The Entrance Antiphon for this Sunday is a beautiful plea:

“Of you my heart has spoken:
Seek his face.
It is your face, O Lord, that I seek.
Hide not your face from me!” (Ps. 25)

As we continue our Lenten journey we experience an increasing desire to be pure of heart, to have eyes of faith, to be all that God is calling us to be. We want to see the face of Christ so we can reflect his goodness to our world. However Satan wages a relentless war against our efforts. We hear God’s call in our hearts but the evil spirit uses twists and turns to suggest excuses, and butters up our already-puffed-up egos. The journey is rough at times. Like Saint Paul we say we do not always do the things we resolve to do. We experience our human weaknesses and realize more and more how much we need Lent to discipline ourselves. We turn to God for the grace and strength to be Christ-like. “Hide not your face from me, Lord!”

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This Sunday we have the wonderful Gospel of the Transfiguration. Let your imagination enter the scene. Climb the hillside with Jesus. His transfiguration is to empower us as it did the apostles, for our own transformation into his likeness.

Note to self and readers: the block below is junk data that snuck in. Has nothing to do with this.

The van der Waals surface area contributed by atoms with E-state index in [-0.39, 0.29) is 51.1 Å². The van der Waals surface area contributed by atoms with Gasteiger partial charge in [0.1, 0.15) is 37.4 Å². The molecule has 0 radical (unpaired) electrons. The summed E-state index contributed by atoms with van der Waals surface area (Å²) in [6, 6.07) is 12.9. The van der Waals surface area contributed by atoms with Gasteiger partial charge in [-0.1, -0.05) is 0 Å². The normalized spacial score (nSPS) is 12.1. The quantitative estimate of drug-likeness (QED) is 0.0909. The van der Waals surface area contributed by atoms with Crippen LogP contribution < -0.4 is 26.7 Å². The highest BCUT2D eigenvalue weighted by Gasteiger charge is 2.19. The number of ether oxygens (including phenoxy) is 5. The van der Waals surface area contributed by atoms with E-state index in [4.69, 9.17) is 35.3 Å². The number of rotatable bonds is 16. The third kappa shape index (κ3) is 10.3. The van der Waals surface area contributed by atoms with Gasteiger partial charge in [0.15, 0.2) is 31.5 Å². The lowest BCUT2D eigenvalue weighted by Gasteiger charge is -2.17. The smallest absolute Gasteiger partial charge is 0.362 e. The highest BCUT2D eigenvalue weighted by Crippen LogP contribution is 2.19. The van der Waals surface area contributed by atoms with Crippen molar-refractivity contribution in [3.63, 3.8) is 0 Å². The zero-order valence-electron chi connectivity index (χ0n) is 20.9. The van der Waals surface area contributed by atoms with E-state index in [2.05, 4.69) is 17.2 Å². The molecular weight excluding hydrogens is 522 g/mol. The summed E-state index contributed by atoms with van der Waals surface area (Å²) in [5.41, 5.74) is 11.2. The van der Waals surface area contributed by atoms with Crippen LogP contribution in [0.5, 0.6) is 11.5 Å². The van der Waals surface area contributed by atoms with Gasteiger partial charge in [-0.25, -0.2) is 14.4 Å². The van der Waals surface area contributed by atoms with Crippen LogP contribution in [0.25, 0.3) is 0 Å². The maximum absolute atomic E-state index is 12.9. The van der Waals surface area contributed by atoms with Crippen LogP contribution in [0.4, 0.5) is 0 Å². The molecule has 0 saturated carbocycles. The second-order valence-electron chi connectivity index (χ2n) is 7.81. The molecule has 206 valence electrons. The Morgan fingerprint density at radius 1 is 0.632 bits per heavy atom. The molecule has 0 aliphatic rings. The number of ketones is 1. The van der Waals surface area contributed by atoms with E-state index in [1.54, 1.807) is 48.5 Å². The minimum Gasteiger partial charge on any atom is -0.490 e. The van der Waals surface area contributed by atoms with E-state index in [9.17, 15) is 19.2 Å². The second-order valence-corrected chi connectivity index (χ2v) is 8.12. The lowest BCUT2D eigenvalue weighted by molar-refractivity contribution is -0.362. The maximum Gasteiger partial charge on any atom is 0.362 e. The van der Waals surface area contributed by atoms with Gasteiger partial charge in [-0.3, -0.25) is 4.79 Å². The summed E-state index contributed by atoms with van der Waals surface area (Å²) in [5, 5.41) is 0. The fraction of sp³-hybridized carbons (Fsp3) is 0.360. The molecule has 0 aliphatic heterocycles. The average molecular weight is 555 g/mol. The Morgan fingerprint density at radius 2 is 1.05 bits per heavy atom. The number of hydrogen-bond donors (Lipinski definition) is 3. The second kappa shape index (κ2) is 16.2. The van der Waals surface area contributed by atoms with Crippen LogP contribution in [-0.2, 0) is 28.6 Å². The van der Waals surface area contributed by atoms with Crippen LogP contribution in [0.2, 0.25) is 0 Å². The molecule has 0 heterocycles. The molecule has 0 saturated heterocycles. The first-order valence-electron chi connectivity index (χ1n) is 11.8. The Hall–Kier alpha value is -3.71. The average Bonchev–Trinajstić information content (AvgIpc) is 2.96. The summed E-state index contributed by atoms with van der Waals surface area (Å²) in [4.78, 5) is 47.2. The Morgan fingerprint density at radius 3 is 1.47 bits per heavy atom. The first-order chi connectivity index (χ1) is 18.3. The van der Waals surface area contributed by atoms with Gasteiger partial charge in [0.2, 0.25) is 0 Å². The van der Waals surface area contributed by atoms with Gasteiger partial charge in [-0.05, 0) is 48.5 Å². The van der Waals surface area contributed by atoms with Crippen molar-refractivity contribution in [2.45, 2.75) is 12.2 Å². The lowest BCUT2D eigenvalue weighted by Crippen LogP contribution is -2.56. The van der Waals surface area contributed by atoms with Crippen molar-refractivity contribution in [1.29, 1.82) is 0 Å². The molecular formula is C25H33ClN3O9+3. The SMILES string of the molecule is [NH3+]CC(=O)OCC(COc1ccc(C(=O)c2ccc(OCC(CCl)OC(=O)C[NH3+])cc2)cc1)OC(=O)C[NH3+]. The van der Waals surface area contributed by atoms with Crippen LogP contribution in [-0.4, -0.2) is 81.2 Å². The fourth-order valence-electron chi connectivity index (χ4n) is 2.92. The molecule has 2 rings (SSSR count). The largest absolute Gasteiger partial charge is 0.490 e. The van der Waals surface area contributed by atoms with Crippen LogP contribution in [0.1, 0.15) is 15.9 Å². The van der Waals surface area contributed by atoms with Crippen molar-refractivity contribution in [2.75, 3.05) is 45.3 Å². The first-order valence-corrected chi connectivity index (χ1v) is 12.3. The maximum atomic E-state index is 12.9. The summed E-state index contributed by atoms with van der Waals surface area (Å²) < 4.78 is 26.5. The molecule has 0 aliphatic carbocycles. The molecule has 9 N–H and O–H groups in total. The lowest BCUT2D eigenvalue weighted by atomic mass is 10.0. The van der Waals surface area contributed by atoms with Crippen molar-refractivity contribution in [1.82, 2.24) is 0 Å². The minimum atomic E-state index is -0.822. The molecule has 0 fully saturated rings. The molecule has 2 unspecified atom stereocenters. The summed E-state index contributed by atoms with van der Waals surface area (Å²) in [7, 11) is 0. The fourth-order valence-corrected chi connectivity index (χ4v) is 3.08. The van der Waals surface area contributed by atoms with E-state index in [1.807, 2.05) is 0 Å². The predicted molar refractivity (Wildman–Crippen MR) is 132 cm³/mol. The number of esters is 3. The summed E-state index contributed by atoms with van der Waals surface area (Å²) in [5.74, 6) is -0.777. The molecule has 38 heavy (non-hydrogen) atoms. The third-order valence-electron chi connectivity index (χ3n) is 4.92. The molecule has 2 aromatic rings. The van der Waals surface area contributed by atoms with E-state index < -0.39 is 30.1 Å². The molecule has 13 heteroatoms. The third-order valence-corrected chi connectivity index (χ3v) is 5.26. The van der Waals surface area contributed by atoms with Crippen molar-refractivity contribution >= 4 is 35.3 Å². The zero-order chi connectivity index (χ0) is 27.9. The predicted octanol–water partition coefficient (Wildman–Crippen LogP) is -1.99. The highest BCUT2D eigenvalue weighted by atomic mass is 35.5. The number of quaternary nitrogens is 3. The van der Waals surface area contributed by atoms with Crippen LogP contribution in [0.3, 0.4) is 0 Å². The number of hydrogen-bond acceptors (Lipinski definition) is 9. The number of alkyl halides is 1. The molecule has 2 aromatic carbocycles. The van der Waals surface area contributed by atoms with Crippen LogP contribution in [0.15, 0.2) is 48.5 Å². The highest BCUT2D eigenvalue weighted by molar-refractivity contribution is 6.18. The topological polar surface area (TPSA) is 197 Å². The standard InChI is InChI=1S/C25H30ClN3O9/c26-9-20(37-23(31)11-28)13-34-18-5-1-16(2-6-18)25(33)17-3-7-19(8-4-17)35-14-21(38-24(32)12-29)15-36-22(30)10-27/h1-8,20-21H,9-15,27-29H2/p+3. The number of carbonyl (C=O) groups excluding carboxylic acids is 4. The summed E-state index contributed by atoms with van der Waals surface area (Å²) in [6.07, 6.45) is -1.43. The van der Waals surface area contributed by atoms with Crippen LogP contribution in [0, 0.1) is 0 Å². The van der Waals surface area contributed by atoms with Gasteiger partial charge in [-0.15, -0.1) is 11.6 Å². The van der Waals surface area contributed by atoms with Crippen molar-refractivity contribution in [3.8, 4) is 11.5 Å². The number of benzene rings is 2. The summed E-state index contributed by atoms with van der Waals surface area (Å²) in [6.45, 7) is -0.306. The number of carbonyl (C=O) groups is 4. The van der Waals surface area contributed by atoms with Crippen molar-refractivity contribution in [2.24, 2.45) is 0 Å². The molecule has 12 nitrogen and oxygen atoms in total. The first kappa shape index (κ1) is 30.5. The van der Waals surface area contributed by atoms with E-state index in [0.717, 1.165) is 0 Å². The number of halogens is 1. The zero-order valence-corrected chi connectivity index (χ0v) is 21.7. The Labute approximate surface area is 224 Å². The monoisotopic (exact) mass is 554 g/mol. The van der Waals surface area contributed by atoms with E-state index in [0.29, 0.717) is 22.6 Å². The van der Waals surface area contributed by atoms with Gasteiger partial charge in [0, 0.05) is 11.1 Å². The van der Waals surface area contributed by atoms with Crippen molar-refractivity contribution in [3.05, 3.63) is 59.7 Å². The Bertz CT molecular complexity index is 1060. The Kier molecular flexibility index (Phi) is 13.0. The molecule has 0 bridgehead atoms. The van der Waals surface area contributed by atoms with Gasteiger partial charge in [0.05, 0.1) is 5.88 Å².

The apostles had some kind of mystical experience on Mount Tabor. It changed their lives and they held in their hearts forever that memory. They had a personal God-experience, an intimate encounter with Jesus Christ, true God and true man.

This Gospel event is so important that the liturgical calendar celebrates it as a feast day on August 6. It is recorded in all three synoptics (Mtt.17.1-8, Mk. 9.2-8 and Lk. 9.28-36). Jesus manifests his glory and divinity, impressing upon the apostles who he really is, giving them a truth which they will later be able to refer to in times of temptation and difficulty.

Have you had a “transfiguration” personal encounter with Jesus? Yours may not be recorded in any book and it may not be as dramatic, but if you look into your heart you may be able to recall some moment or event that changed you in some way. We know the story of Jesus’ transfiguration because the apostles experienced it, recalled it, reflected upon it, and then shared it, giving testimony. Do we willingly share our God-experiences as testimony of what God can do? This is a grace to ask for during Lent as we deepen our prayer and meditation and pray that God will show us his face.

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This post is part of our Lenten Reflection Series: Be A Fountain of Mercy
Authored by Sister Mary Teresita Keliher, SND

As we begin the Lenten season we journey with Jesus into the desert. In the film The Bible there is a heart-wrenching scene where Jesus is struggling for survival after 40 days in the desert. The devil approaches Him and offers a stone to change to bread. He takes Jesus to a high point and encourages Him to jump and trust that God will provide. Finally the devil takes Jesus to the temple and offers Him a royal kingdom. Each time Jesus rebukes the devil, staying strong against these temptations.